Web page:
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Free Content Operational feasibility of lot quality assurance sampling (LQAS) as a tool in routine process monitoring of filariasis control programmes

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Abstract:

Summary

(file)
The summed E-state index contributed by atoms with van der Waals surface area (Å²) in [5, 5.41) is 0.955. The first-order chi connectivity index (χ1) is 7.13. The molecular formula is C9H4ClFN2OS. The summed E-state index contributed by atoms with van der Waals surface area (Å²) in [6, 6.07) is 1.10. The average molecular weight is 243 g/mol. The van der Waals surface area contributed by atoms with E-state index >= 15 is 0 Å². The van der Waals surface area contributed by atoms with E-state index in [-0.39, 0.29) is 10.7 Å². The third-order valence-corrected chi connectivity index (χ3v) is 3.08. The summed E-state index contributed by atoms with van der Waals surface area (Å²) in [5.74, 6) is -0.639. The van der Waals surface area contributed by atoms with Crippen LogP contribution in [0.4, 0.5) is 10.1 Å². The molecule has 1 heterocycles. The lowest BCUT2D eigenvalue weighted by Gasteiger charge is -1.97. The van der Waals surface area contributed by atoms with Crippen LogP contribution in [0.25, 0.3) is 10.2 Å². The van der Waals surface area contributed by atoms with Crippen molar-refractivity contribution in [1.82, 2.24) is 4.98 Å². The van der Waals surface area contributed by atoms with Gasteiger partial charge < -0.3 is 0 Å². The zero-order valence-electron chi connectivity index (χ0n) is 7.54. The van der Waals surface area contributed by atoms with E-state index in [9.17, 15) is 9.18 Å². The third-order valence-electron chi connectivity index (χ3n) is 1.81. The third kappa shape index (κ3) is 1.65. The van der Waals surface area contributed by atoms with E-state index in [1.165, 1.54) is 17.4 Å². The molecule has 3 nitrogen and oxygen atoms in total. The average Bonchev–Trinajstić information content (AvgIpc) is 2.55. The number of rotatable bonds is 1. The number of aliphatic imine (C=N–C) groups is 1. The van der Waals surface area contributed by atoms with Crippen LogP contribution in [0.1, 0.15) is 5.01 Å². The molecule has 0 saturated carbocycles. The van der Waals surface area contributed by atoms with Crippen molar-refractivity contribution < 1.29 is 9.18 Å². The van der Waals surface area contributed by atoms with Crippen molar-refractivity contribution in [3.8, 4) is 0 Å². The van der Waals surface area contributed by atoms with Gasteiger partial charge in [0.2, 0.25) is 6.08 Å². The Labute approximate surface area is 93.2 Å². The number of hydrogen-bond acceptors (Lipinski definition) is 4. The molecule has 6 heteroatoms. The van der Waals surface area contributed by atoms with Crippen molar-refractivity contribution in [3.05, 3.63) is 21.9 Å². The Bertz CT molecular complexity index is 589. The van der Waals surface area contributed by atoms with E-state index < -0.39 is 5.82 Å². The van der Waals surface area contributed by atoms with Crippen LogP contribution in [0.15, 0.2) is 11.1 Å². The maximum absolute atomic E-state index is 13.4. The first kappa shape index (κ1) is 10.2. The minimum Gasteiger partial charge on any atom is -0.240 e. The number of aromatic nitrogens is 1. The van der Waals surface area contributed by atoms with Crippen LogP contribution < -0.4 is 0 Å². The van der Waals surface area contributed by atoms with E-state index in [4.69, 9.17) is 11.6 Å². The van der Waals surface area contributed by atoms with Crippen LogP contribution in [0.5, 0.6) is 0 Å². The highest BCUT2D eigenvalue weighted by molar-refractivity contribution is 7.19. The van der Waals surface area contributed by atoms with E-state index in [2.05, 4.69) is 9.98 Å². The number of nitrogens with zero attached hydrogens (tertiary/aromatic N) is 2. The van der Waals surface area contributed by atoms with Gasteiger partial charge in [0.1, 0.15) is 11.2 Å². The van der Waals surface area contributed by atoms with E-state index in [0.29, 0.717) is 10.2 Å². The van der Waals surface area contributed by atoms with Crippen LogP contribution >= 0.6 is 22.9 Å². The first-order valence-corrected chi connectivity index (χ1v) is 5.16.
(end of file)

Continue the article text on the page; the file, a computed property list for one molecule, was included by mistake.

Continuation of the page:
Lot quality assurance sampling (LQAS) with two-stage sampling plan was applied for rapid monitoring of coverage after every round of mass drug administration (MDA). A Primary Health Centre (PHC) consisting of 29 villages in Thiruvannamalai district, Tamil Nadu was selected as the study area. Two threshold levels of coverage were used: threshold A (maximum: 60%; minimum: 40%) and threshold B (maximum: 80%; minimum: 60%). Based on these thresholds, one sampling plan each for A and B was derived with the necessary sample size and the number of allowable defectives (i.e. defectives mean those who have not received the drug). Using data generated through simple random sampling (SRSI) of 1750 individuals in the study area, LQAS was validated with the above two sampling plans for its diagnostic and field applicability. Simultaneously, a household survey (SRSH) was conducted for validation and cost-effectiveness analysis. Based on SRSH survey, the estimated coverage was 93.5% (CI: 91.7–95.3%). LQAS with threshold A revealed that by sampling a maximum of 14 individuals and by allowing four defectives, the coverage was ≥60% in >90% of villages at the first stage. Similarly, with threshold B by sampling a maximum of nine individuals and by allowing four defectives, the coverage was ≥80% in >90% of villages at the first stage. These analyses suggest that the sampling plan (14,4,52,25) of threshold A may be adopted in MDA to assess if a minimum coverage of 60% has been achieved. However, to achieve the goal of elimination, the sampling plan (9, 4, 42, 29) of threshold B can identify villages in which the coverage is <80% so that remedial measures can be taken. Cost-effectiveness analysis showed that both options of LQAS are more cost-effective than SRSH to detect a village with a given level of coverage. The cost per village was US $76.18 under SRSH. The cost of LQAS was US $65.81 and 55.63 per village for thresholds A and B respectively. The total financial cost of classifying a village correctly with the given threshold level of LQAS could be reduced by 14% and 26% of the cost of conventional SRSH method.
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